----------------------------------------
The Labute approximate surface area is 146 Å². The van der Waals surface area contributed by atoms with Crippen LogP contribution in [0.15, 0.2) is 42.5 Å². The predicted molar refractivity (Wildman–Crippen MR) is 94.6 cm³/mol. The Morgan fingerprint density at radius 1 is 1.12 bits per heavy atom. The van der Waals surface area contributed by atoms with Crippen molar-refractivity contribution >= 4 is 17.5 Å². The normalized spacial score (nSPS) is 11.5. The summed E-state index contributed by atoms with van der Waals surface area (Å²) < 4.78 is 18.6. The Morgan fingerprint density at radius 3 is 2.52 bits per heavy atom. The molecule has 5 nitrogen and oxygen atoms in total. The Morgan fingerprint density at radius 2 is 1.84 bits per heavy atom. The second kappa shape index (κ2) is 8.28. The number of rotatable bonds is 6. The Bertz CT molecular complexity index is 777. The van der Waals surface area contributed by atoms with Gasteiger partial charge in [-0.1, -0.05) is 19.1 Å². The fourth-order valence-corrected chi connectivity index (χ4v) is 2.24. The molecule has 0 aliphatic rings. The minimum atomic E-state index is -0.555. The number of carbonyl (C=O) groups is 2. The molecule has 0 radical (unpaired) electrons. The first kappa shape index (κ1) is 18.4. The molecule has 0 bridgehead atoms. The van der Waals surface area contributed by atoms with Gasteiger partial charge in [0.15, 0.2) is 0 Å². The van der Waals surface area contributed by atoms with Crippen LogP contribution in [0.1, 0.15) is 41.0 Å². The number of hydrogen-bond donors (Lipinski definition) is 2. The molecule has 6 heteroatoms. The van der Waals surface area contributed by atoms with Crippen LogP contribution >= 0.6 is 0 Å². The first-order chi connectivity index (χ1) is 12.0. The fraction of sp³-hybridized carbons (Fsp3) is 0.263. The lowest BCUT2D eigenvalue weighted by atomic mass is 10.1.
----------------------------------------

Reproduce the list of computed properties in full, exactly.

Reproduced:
The Labute approximate surface area is 146 Å². The van der Waals surface area contributed by atoms with Crippen LogP contribution in [0.15, 0.2) is 42.5 Å². The predicted molar refractivity (Wildman–Crippen MR) is 94.6 cm³/mol. The Morgan fingerprint density at radius 1 is 1.12 bits per heavy atom. The van der Waals surface area contributed by atoms with Crippen molar-refractivity contribution >= 4 is 17.5 Å². The normalized spacial score (nSPS) is 11.5. The summed E-state index contributed by atoms with van der Waals surface area (Å²) < 4.78 is 18.6. The Morgan fingerprint density at radius 3 is 2.52 bits per heavy atom. The molecule has 5 nitrogen and oxygen atoms in total. The Morgan fingerprint density at radius 2 is 1.84 bits per heavy atom. The second kappa shape index (κ2) is 8.28. The number of rotatable bonds is 6. The Bertz CT molecular complexity index is 777. The van der Waals surface area contributed by atoms with Gasteiger partial charge in [-0.1, -0.05) is 19.1 Å². The fourth-order valence-corrected chi connectivity index (χ4v) is 2.24. The molecule has 0 aliphatic rings. The minimum atomic E-state index is -0.555. The number of carbonyl (C=O) groups is 2. The molecule has 0 radical (unpaired) electrons. The first kappa shape index (κ1) is 18.4. The molecule has 0 bridgehead atoms. The van der Waals surface area contributed by atoms with Gasteiger partial charge in [0.15, 0.2) is 0 Å². The van der Waals surface area contributed by atoms with Crippen LogP contribution in [0.1, 0.15) is 41.0 Å². The number of hydrogen-bond donors (Lipinski definition) is 2. The molecule has 6 heteroatoms. The van der Waals surface area contributed by atoms with Crippen LogP contribution >= 0.6 is 0 Å². The first-order chi connectivity index (χ1) is 12.0. The fraction of sp³-hybridized carbons (Fsp3) is 0.263. The lowest BCUT2D eigenvalue weighted by atomic mass is 10.1.